(Sees negotiators at "beginning" of solution)  (530)

By Wendy Lubetkin

USIA European Correspondent

1eneva -- U.N. Secretary General Boutros-Ghali says he is more optimistic

about the situation in the former Yugoslavia than he was two days ago, and

he believes negotiators have arrived "at the beginning of a solution to the


"I believe that there is progress, and at least this is the feeling of my

special representative, Mr. Stoltenberg, that there is progress in the

whole peace process in the region," the secretary general said at a July 1

news briefing in Geneva.

He did not elaborate about reasons for his optimism, but he had talked

earlier with members of the Steering Committee of the International

Conference on the Former Yugoslavia, which was meeting in Geneva.

"My position is that we must find a solution and that the solution will not

be found unless all the protagonists in the conflict are in agreement.  So

what we must look for is a common denominator which would allow the

construction of a sustainable solution for the former Yugoslavia," he said.

Boutros-Ghali insisted that a negotiated settlement would have no impact on

U.N. plans for a war crimes tribunal.

"Crimes have been committed in the ex-Yugoslavia...and those crimes must be

punished by the tribunal," he said.

Asked about his Geneva meeting last week with Iraqi Foreign Minister Tariq

Aziz, Boutros-Ghali said they had discussed all the disputes between the

United Nations and Iraq.

"We agreed that it was necessary to begin by implementing (U.N.) Security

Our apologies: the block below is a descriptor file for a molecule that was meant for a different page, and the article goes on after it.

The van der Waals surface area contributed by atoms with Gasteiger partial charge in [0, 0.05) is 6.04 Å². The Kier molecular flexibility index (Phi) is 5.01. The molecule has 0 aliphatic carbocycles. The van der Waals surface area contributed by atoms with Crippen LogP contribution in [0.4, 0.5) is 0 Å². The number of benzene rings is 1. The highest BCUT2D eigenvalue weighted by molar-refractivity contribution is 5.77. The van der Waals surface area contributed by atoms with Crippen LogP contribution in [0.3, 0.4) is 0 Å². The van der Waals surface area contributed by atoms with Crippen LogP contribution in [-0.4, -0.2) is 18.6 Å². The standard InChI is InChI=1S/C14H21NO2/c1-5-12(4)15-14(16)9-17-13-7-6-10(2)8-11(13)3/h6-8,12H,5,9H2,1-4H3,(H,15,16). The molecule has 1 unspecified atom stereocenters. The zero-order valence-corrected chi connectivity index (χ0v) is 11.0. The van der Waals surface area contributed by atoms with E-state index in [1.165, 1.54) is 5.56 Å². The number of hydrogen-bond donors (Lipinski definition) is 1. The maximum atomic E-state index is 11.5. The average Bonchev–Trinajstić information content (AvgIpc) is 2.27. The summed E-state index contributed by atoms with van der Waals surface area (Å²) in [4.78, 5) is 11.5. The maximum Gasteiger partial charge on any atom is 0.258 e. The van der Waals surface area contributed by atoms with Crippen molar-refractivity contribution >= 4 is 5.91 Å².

Council resolutions 706 and 712," he said, referring to the 1991

resolutions which would allow Iraq to sell $1,600 million worth of oil to

obtain funds for humanitarian purposes.

Up to the present Iraq has protested that the U.N. monitoring of the sale

required in the resolutions would constitute a violation of its national


Boutros-Ghali said he and Aziz had agreed that finding a way to implement

the two resolutions might "allow us to create a new political atmosphere

which would help us to find solutions" to the other disputes between Iraq

and the United Nations.  He added that high-level negotiations are

scheduled to begin in New York July 7.

Asked when Iraqi oil might reach the world market, Boutros-Ghali said he did

not know because the negotiations "might be successful, or they might


In response to questions on the recent U.S. missile strike against Iraq's

intelligence service, Boutros-Ghali refused comment other than to say that

he was informed about the strike by President Clinton and that he had also

been informed of the U.S. decision to submit the action to the Security

Council for discussion.

At the briefing, the secretary general also announced the creation of a

"high-level advisory board on sustainable development" as part of the

follow up to last year's "Earth Summit" in Rio De Janeiro.

He said he had appointed 21 individuals, including business leaders,

diplomats, academicians and scientists, to serve on the board.